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This fact sheet answers questions about applying to the AAT to review a decision by the Department of Home Affairs to cancel your protection visa.

PDF versions of this fact sheet are available in the following languages:

Arabic, English, Malay, Simplified Chinese, Tamil, and Thai.

What does the AAT need to decide?

The AAT will need to decide whether the grounds for cancelling the visa are made out and if so whether the visa should be cancelled.

A protection visa might be cancelled under a number of different provisions. This fact sheet provides information about a protection visa that is cancelled on the basis of:

  • non-compliance with Migration Law requirements to give the Department correct information (e.g. in visa applications and passenger cards) and genuine documents,


  • certain situation specific grounds  where the visa was temporary, such as:
    • a visa granted on a particular fact or circumstance that did not or does not exist
    • not complying with a condition of the visa
    • where you are a risk to the health, safety or good order of the Australian community, or the health or safety of individuals, or are a security risk.

Note: This fact sheet does not apply to a review of a decision to cancel a protection visa on character test grounds.  

How does the AAT decide if my visa should be cancelled?

First stage: The AAT must decide whether the grounds for cancellation are made out.

Second stage: If the AAT is satisfied that the grounds for the cancellation are made out, the AAT must consider whether your visa should be cancelled.

The Department should have first provided you with a notice of intention to consider cancellation, inviting you to respond before cancelling your visa. In deciding whether the grounds for cancellation are made out, the AAT will consider your response to this notice. Non-compliance with Migration Law can also occur if you provided incorrect information or a bogus document in your response.

Matters that the AAT might look at include:

Where your visa is cancelled due to incorrect information/bogus documents (non-compliance).

  • the correct information
  • the content of any genuine document
  • whether the decision to grant the visa was based on incorrect information/ bogus document you gave, and if so the circumstances it was given, and the time that has passed since
  • your circumstances now.
  • any breaches of the law while you have held the protection visa
  • any contribution you have made to the community
  • any harm you would suffer if returned to your home country
  • hardship to your family if visa is cancelled.

Where the visa is cancelled due to situation-specific grounds:

  • why you came to Australia and why you lodged your application for a protection visa
  • whether you have complied with your visa conditions and been truthful and co-operative with the Department
  • degree of hardship for you and your family if the visa was cancelled
  • the circumstances of the case.

In all cases:

  • any mandatory legal consequences or consequential visa cancellations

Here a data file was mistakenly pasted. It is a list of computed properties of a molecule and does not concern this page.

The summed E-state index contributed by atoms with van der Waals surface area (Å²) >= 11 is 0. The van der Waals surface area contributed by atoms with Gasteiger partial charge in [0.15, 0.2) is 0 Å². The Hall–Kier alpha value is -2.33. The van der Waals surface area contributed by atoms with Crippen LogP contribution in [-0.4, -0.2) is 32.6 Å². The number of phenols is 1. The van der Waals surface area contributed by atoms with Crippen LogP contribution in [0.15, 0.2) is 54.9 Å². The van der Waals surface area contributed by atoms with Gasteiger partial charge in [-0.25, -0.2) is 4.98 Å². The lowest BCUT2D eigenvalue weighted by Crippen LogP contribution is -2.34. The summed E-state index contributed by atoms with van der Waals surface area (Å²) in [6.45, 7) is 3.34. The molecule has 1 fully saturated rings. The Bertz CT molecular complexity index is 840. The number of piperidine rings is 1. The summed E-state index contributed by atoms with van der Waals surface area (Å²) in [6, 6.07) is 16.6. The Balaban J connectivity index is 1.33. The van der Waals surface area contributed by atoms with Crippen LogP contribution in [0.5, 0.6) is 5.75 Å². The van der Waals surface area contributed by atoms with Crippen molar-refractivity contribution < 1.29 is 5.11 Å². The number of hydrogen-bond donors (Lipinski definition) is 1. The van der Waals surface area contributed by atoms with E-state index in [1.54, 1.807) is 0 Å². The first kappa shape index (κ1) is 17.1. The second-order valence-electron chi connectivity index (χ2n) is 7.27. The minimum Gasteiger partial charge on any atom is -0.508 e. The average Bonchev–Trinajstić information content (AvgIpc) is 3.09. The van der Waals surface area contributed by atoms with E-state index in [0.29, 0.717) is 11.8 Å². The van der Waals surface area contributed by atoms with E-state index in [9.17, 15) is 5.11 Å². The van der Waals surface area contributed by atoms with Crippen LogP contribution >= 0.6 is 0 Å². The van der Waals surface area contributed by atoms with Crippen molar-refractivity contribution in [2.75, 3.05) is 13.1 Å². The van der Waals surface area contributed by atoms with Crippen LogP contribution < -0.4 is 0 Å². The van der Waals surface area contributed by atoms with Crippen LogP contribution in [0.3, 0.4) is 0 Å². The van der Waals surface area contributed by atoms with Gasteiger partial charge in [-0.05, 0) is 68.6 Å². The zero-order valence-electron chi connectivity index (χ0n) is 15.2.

• whether any international obligations would be breached if you are removed to your home country
  • any other relevant matters.

The Department decision letter may assist you to identify the types of matters the AAT might consider when deciding whether to cancel the visa.

What information can I give the AAT to support my review?

You can give us information that supports your case. You are not limited to the information listed below, and the information you give us will depend on your individual circumstances.

Evidence means any relevant documents that support your claims. This includes statements by you or from other people, such as family members.

Examples of helpful information to give us might include:

  • evidence that you did not give incorrect information or bogus documents
  • evidence that the reasons for cancelling the Protection visa are incorrect
  • evidence supporting any claims as to why the visa should not be cancelled by addressing the matters the AAT will look at
  • submissions by you or your representative.

When should I give my information to the AAT?

You should give us information as soon as possible, preferably when you lodge the application. If the AAT is satisfied with the information you give us, a favourable decision might be possible without the need for a hearing.

Giving evidence at a hearing

If you are required to attend a hearing, an AAT Member will ask you about your application and consider all of the information that you present. Generally, this will include the documents you have given us about your case. You should give us any information no later than 7 days before the hearing or if you have been requested to provide information by a particular date, by the date specified.

Any information you present to the AAT Member is important evidence. Preparing this evidence well in advance of the hearing can assist you to present your case and help the AAT Member to make a decision.


When this Fact Sheet refers to “You” it means the applicant, and includes his or her nominee, representative or support person. When it refers to "We" or "Us" it means the AAT.

This fact sheet provides general information only. It is not legal advice about your case. If you have a question about the law or how it applies to your case, you should seek legal advice.

If you have any feedback about this new factsheet, please contact the AAT’s Legal and Policy Section at [email protected].